Central bankers necessarily spend a great deal of time studying economic and market data that they believe to be forward-looking indicators of the economy’s health. One such is the so-called “LIBOR-OIS spread” – the spread between the London Interbank Offered Rate (the rate at which major banks can supposedly borrow from each other, unsecured by collateral, for three months) and the Overnight Indexed Swap rate (which reflects market expectations of the overnight unsecured rate over a three-month period). LIBOR is generally higher than OIS because of liquidity and credit risk (the risk that the borrowing bank will default on a loan). European Central bank (ECB) board member Benoît Cœuré, echoing thoughts expressed by Alan Greenspan and others in the past, recently referred to the LIBOR-OIS spread as “a standard measure of tensions in unsecured markets.” It goes up when such tensions go up, and down when such tensions go down.
The LIBOR-OIS spread can be low, however, even when banks are in appalling financial health. How is this possible?
The problem starts when the government begins tracking such a measure to determine whether it needs to do something. The reason is that when statistical measures are targeted for policy purposes they tend to lose the information content that recommended them for that role in the first place. This common pitfall in economic policymaking has been termed “Goodhart’s Law,” having been first articulated by British economist and former Bank of England Monetary Policy Committee member Charles Goodhart back in 1975.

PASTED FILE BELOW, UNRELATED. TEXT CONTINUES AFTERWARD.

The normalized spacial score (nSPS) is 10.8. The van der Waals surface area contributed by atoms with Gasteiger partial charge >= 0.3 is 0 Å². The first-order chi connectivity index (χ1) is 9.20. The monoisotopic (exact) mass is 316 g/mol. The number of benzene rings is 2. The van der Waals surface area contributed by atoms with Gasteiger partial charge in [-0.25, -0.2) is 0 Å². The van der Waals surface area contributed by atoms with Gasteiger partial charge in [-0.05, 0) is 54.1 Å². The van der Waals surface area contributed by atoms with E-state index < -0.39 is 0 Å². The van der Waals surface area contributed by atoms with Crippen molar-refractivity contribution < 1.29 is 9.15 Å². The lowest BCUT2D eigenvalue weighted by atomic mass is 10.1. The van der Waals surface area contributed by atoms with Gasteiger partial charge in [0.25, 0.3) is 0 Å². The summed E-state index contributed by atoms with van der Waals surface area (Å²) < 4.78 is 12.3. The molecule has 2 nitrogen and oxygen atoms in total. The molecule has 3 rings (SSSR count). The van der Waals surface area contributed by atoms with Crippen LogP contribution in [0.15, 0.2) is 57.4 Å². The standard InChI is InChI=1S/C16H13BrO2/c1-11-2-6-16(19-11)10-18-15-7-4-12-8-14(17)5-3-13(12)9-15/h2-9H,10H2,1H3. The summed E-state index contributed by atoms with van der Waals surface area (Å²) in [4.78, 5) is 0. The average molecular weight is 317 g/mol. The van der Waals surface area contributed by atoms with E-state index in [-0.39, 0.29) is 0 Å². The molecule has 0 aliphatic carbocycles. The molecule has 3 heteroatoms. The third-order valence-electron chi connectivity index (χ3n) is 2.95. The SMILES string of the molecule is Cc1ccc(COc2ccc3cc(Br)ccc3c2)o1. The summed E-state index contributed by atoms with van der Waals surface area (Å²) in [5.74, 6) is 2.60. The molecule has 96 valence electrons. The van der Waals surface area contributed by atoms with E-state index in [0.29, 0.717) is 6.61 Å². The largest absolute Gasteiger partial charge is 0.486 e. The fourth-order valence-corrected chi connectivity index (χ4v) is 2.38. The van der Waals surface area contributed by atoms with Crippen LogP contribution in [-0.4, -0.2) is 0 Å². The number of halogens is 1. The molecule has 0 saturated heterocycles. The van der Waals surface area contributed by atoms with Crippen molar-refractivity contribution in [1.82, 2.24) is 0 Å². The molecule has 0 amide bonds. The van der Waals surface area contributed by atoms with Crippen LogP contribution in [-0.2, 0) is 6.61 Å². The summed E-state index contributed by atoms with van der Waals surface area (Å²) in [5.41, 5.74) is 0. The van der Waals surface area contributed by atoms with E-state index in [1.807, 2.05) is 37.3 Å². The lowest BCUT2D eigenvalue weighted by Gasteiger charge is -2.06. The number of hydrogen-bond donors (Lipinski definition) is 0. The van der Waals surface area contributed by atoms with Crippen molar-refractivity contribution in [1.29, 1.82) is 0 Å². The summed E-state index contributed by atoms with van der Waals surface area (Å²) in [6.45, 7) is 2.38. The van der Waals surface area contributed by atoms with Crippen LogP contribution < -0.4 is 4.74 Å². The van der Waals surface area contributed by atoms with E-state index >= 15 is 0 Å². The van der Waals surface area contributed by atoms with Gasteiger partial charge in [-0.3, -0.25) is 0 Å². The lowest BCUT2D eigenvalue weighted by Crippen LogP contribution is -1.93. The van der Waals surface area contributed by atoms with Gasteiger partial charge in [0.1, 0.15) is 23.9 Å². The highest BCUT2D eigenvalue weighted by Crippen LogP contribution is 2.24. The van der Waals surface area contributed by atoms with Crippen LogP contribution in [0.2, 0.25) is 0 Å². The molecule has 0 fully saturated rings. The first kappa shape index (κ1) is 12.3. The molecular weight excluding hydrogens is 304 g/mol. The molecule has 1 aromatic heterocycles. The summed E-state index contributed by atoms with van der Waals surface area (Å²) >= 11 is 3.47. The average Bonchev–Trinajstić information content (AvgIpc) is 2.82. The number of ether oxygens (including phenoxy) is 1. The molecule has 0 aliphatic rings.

Could Goodhart’s Law be at work with the LIBOR-OIS spread? We believe so. In March, after the ECB ended its Long-Term Refinancing Operations (LTRO), which provided banks with over €1 trillion in 3-year 1%-interest loans, the LIBOR-OIS spread continued the downward trend it started on after the program was launched last December – as shown in the main graphic above. By Cœuré’s logic, this indicated that LTRO had succeeded in addressing earlier worries about the ability of major European banks to attract vital funding.
But look what happens to the price of 5-year credit default swaps (CDS) on the members of the LIBOR bank panel after LTRO ends – it soars. A huge, and highly unusual, gap opens up between the CDS price and the LIBOR-OIS spread. The small box in the upper left of the graphic shows that CDS prices and the LIBOR-OIS spread were highly correlated over the two years to the start of LTRO, but that this relationship collapses thereafter. This indicates that whereas banks are happy to lend to each other for three months, given that they’re now awash with ECB cash, the end of LTRO combined with a renewed deterioration of Spanish and Italian sovereign bond prices led to rapidly revived fears of bank defaults within 5 years.
In other words, the LTRO policy intervention significantly reduced the information content of the LIBOR-OIS spread. CDS prices are now a more valid indicator of the health of the eurozone banking system – which is poor and deteriorating.